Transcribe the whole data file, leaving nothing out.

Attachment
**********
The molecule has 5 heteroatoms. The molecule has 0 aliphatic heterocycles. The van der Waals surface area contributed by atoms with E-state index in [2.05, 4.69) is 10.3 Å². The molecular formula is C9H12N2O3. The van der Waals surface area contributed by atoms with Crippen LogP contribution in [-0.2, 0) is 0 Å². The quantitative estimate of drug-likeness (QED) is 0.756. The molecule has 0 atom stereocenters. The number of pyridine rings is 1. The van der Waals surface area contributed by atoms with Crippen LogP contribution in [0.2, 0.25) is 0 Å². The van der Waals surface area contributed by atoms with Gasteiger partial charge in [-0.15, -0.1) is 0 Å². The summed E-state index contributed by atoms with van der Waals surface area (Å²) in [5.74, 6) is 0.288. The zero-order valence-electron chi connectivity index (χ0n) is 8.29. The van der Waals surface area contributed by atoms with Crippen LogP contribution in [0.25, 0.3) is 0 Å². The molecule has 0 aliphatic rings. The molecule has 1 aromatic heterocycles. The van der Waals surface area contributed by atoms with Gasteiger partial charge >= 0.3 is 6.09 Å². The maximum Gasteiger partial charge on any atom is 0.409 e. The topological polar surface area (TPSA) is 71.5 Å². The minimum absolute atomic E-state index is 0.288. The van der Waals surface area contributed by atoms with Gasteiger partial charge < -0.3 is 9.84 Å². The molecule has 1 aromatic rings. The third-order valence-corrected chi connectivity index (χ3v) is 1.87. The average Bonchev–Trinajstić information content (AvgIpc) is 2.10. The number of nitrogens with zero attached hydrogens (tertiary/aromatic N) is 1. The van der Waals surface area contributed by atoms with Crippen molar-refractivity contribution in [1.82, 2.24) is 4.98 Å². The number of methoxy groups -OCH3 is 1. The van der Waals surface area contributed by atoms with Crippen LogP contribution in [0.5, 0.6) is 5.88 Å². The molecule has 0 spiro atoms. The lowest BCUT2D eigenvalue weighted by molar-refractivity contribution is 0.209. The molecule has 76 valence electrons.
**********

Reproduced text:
The molecule has 5 heteroatoms. The molecule has 0 aliphatic heterocycles. The van der Waals surface area contributed by atoms with E-state index in [2.05, 4.69) is 10.3 Å². The molecular formula is C9H12N2O3. The van der Waals surface area contributed by atoms with Crippen LogP contribution in [-0.2, 0) is 0 Å². The quantitative estimate of drug-likeness (QED) is 0.756. The molecule has 0 atom stereocenters. The number of pyridine rings is 1. The van der Waals surface area contributed by atoms with Crippen LogP contribution in [0.2, 0.25) is 0 Å². The van der Waals surface area contributed by atoms with Gasteiger partial charge in [-0.15, -0.1) is 0 Å². The summed E-state index contributed by atoms with van der Waals surface area (Å²) in [5.74, 6) is 0.288. The zero-order valence-electron chi connectivity index (χ0n) is 8.29. The van der Waals surface area contributed by atoms with Crippen LogP contribution in [0.25, 0.3) is 0 Å². The molecule has 0 aliphatic rings. The molecule has 1 aromatic heterocycles. The van der Waals surface area contributed by atoms with Gasteiger partial charge >= 0.3 is 6.09 Å². The maximum Gasteiger partial charge on any atom is 0.409 e. The topological polar surface area (TPSA) is 71.5 Å². The minimum absolute atomic E-state index is 0.288. The van der Waals surface area contributed by atoms with Gasteiger partial charge < -0.3 is 9.84 Å². The molecule has 1 aromatic rings. The third-order valence-corrected chi connectivity index (χ3v) is 1.87. The average Bonchev–Trinajstić information content (AvgIpc) is 2.10. The number of nitrogens with zero attached hydrogens (tertiary/aromatic N) is 1. The van der Waals surface area contributed by atoms with Crippen molar-refractivity contribution in [1.82, 2.24) is 4.98 Å². The number of methoxy groups -OCH3 is 1. The van der Waals surface area contributed by atoms with Crippen LogP contribution in [0.5, 0.6) is 5.88 Å². The molecule has 0 spiro atoms. The lowest BCUT2D eigenvalue weighted by molar-refractivity contribution is 0.209. The molecule has 76 valence electrons.